Patrick Cirino, associate professor of chemical and biomolecular engineering at UH Cullen College of Engineering, earned a three-year, $300,000 National Science Foundation grant to continue developing and implementing genetic tools that advance synthetic biology and metabolic engineering. Cirino’s research group focuses on biocatalysis, which involves the engineering of proteins, metabolic pathways and entire microorganisms to produce various biochemicals.
A powerful approach to engineering these complex biological systems is directed evolution. After introduction of genetic diversity and creation of a gene library, a search strategy is employed to identify rare variants showing improvement in the property of interest, such as production of a biochemical.
The development of an accurate, sensitive and high-throughput search is a significant challenge associated with directed evolution. In the simplest cases, the growth of cells expressing the gene library is correlated with evolution of the desired property, so the fastest growers are easily identified using any number of growth-dependent assays. Alternately, high-throughput spectroscopy methods are used to find the winning cells when the desired biochemical or its derivative has unique and easily detected spectral properties. However, such simple screens are not options in many instances.
Research supported by this grant focuses on development and application of new approaches for screening large libraries of mutant microorganisms to identify rare mutants not correlated with cell growth and not distinguished by unique chemical or spectral properties that are capable of new or enhanced biosynthesis of desired products. In lab research and industrial bioprocessing, various E. coli strains are popular for their genetic amenability, metabolic versatility, fast growth and successful track record for engineering applications.
Genetically modified E. coli strains already exist for a variety of applications, including overproduction of biofuels and high-value protein therapeutics. Still, yields and productivities are often far from optimal, owing to complexly coordinated and poorly understood metabolic constraints. Metabolic engineers use as much information as is available from studies in systems biology, protein biochemistry and microbial physiology to make predictions about best designs for new microorganisms, and these rational design attempts are often greatly enhanced when combined with combinatorial genetic approaches. Such experiments are much like searching for a needle in a haystack.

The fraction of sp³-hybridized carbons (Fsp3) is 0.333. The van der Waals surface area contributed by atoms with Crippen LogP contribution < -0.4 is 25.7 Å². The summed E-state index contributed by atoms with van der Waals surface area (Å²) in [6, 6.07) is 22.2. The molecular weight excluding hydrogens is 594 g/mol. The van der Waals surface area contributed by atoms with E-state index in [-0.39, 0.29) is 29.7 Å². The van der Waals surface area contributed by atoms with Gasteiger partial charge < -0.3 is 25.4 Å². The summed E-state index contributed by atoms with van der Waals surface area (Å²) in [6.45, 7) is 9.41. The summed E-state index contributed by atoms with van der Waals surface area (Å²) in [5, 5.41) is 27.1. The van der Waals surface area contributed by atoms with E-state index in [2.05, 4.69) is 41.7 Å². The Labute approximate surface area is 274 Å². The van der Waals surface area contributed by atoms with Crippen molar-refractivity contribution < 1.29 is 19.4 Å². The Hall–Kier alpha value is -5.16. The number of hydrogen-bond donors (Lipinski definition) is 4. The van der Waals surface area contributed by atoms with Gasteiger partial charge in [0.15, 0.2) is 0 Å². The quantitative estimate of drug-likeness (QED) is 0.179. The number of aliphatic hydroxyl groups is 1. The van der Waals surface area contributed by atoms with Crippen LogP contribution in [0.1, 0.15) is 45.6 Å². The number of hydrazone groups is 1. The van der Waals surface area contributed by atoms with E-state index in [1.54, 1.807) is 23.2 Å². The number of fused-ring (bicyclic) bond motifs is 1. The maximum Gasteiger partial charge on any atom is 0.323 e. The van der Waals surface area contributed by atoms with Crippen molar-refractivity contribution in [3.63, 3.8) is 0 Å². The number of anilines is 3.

“Even for a typical, single enzyme, far more possible sequence variations exist than there are atoms in a human body, or even stars in the universe,” Cirino said. “So it’s a great challenge to narrow our search and to find new and poorly understood genetic modifications that are both compatible with the host’s natural metabolism and allow for novel or improved production of a desired chemical.”
The Cirino group has addressed this challenge by developing in vivo molecular reporters. Their approach is to modify a protein called AraC, which naturally regulates gene expression in E. coli. The modified AraC activates desired genes, which translates to production of desired proteins, in response to specific chemicals produced in the cell. These designed biosensors can then correlate the improved production of a compound by rare library members with the production of an easily measurable protein, such as green fluorescent protein.
“We can easily screen 100 million different cells in one day, if its fluorescence we are looking for,” Cirino said. "In many cases, we want to force cells to produce chemicals by directly competing with their natural objective of growing and using carbon and energy sources efficiently.”
Overcoming many, coordinated metabolic constraints that limit such biochemical production requires a large number of synergistic genetic modifications, without excessive compromise to cell viability. To accomplish this, Cirino’s proposed research aims to combine recent technological advancements for rapid creation of high-fidelity genome libraries with his group’s unique customized molecular reporting capabilities. They plan focus on large, expression-level libraries containing combinations of many genes that are key to E. coli central metabolism in their search for enhanced production of chemicals like mevalonate and triacetic acid lactone, whose biosyntheses utilize precursor metabolites that compete directly with central metabolic pathways.
Unique combinations of genome modifications identified through this work will allow engineered E. coli to more efficiently convert abundant and renewable sugars derived from biomass into precursor metabolites and a variety of chemical products, such as biofuels and building blocks for producing natural products. The same recombineered genome libraries will also be available to the metabolic engineering community for future studies.
In addition to advancing understanding in sustainable biochemicals production, Cirino’s research will yield new insights into metabolism and microbial physiology, thereby contributing broadly to many biology-related disciplines. His work will also support educational activities for four UH graduate students as well as underrepresented undergraduate and high school students.